And apparently, looking at her was a no-no.  She was now standing behind Marblemouth and his wingmen, sucking on her finger like it was made of candy.

 “I ain’t your son, Gramps.  And Candi didn’t get dolled up tonight just to get eye-fucked by some old creeper.” Candi?  How perfect.  You couldn’t make this shit up.  She wasn’t wearing a name tag but Austin would have bet a c-note that it was Candi with an “i”.  It had to be.

 “Look, all I did was say hello as she walked by.  Thought I was being neighborly.  Is chivalry dead in Twentynine Palms?” Austin stood up from the barstool.  As he straightened to his full 6’5” height, the three heads swiveled upward in unison.  Austin towered over them, but they held their ground.  Brave little fuckers

 Austin had spent a lifetime tangling with their kind.  It wasn’t always easy growing up an Army brat in Southern California, which was teeming with Marines from Pendleton to Twentynine.  And most seemed to have a chip on their shoulder, magnified by the delusions of grandeur that was part of their Marine Corps indoctrination.  But these guys looked like the real deal, despite their tender age.  A few months out here in the heat had hardened them like beaten metal.  Austin could hold his own in a scrap, but three against one might be a bit tricky.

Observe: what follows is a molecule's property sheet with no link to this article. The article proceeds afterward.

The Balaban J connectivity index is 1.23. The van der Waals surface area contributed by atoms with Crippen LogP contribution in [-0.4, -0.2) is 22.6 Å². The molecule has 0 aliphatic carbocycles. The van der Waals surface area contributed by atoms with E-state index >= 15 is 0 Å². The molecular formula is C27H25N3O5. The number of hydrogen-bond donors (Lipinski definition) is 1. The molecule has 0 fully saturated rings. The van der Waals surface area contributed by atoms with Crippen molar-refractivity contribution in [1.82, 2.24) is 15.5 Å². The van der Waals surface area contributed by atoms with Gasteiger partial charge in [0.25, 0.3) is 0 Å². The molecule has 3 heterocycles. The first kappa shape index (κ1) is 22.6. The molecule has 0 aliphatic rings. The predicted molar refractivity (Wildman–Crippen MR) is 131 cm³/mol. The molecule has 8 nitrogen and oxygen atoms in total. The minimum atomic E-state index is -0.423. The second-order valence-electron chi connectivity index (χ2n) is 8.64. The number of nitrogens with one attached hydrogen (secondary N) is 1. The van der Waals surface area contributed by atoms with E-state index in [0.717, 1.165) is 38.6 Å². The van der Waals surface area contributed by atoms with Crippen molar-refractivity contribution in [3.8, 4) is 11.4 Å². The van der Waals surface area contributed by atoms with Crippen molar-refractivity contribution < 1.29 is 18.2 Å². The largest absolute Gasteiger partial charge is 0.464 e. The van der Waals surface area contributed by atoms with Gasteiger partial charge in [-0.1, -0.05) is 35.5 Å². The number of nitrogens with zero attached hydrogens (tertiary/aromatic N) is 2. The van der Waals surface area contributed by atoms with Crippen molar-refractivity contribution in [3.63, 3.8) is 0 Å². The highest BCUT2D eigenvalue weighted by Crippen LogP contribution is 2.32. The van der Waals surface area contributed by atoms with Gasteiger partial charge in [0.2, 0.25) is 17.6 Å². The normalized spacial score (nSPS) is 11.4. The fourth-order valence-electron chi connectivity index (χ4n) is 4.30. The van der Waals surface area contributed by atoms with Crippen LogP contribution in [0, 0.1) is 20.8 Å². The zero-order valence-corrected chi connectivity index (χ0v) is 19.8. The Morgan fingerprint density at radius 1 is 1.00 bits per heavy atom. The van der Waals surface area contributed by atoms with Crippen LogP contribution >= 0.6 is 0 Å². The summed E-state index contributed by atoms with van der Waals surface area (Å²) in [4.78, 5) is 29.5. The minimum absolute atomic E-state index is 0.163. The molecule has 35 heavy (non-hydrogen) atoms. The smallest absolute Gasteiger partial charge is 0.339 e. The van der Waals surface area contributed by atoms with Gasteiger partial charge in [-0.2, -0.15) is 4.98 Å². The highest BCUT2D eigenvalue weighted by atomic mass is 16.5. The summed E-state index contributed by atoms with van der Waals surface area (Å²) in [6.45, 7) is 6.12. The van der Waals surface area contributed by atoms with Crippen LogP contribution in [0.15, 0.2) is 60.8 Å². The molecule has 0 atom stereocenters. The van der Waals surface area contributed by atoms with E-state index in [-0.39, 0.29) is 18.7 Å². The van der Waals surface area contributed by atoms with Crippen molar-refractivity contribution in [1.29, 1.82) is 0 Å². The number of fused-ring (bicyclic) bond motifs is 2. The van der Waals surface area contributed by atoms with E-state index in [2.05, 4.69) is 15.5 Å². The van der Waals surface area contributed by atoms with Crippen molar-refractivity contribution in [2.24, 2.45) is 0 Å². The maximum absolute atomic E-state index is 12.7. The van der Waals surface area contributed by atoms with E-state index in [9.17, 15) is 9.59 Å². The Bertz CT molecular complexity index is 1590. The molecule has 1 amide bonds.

“I’ll tell you what.  How about I just get on my bike and scoot.  Nobody gets hurt.  I’ll buy you guys a round and be on my way.”  Austin peeled off a twenty, laid it on the bar, and turned toward the exit.

 Marblemouth took a step forward.  “Not so fast Gramps.  We’re not done with you.  And if anyone gets hurt it ain’t gonna be us.”  His wingmen stayed in formation as Marblemouth moved toward him.  This was a fairly common group dynamic, Austin thought as he looked them over.  According to one of Austin’s theories, groups of three tended to settle into the same pattern.  There was always the leader and two followers, who could usually be further divided into a smart one and a dumb one.  Like in the group round on American Idol.  And the other two were parroting the aggressive stance of their leader—balled-up fists and nervous fidgets.